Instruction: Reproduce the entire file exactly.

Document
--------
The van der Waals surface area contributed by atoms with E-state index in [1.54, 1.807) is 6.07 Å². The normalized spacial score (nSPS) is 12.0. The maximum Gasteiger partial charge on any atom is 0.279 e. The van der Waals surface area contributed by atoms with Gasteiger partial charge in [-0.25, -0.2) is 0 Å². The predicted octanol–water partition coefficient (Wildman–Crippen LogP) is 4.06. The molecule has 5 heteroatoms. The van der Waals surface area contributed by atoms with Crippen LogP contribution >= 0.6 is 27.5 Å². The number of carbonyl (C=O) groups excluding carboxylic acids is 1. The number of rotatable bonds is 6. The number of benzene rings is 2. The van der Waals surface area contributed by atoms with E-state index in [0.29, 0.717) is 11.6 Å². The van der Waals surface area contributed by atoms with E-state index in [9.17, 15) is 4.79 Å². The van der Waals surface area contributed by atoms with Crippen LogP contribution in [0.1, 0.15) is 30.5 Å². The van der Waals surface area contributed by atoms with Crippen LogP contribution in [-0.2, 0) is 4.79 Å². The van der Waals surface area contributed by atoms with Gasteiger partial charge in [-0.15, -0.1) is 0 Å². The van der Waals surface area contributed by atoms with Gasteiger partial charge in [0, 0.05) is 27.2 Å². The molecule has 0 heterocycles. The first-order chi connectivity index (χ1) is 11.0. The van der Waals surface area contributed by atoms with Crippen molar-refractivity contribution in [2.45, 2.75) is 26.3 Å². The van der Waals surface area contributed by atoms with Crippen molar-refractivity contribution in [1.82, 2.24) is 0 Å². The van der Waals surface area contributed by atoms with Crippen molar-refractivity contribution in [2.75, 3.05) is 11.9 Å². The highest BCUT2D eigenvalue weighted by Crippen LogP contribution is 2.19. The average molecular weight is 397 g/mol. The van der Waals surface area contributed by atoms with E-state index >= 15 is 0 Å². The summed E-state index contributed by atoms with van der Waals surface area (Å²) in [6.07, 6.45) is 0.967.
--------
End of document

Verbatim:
The van der Waals surface area contributed by atoms with E-state index in [1.54, 1.807) is 6.07 Å². The normalized spacial score (nSPS) is 12.0. The maximum Gasteiger partial charge on any atom is 0.279 e. The van der Waals surface area contributed by atoms with Gasteiger partial charge in [-0.25, -0.2) is 0 Å². The predicted octanol–water partition coefficient (Wildman–Crippen LogP) is 4.06. The molecule has 5 heteroatoms. The van der Waals surface area contributed by atoms with Crippen LogP contribution >= 0.6 is 27.5 Å². The number of carbonyl (C=O) groups excluding carboxylic acids is 1. The number of rotatable bonds is 6. The number of benzene rings is 2. The van der Waals surface area contributed by atoms with E-state index in [0.29, 0.717) is 11.6 Å². The van der Waals surface area contributed by atoms with E-state index in [9.17, 15) is 4.79 Å². The van der Waals surface area contributed by atoms with Crippen LogP contribution in [0.1, 0.15) is 30.5 Å². The van der Waals surface area contributed by atoms with Crippen LogP contribution in [-0.2, 0) is 4.79 Å². The van der Waals surface area contributed by atoms with Gasteiger partial charge in [-0.15, -0.1) is 0 Å². The van der Waals surface area contributed by atoms with Gasteiger partial charge in [0, 0.05) is 27.2 Å². The molecule has 0 heterocycles. The first-order chi connectivity index (χ1) is 11.0. The van der Waals surface area contributed by atoms with Crippen molar-refractivity contribution in [2.45, 2.75) is 26.3 Å². The van der Waals surface area contributed by atoms with Crippen molar-refractivity contribution in [1.82, 2.24) is 0 Å². The van der Waals surface area contributed by atoms with Crippen molar-refractivity contribution in [2.75, 3.05) is 11.9 Å². The highest BCUT2D eigenvalue weighted by Crippen LogP contribution is 2.19. The average molecular weight is 397 g/mol. The van der Waals surface area contributed by atoms with E-state index >= 15 is 0 Å². The summed E-state index contributed by atoms with van der Waals surface area (Å²) in [6.07, 6.45) is 0.967.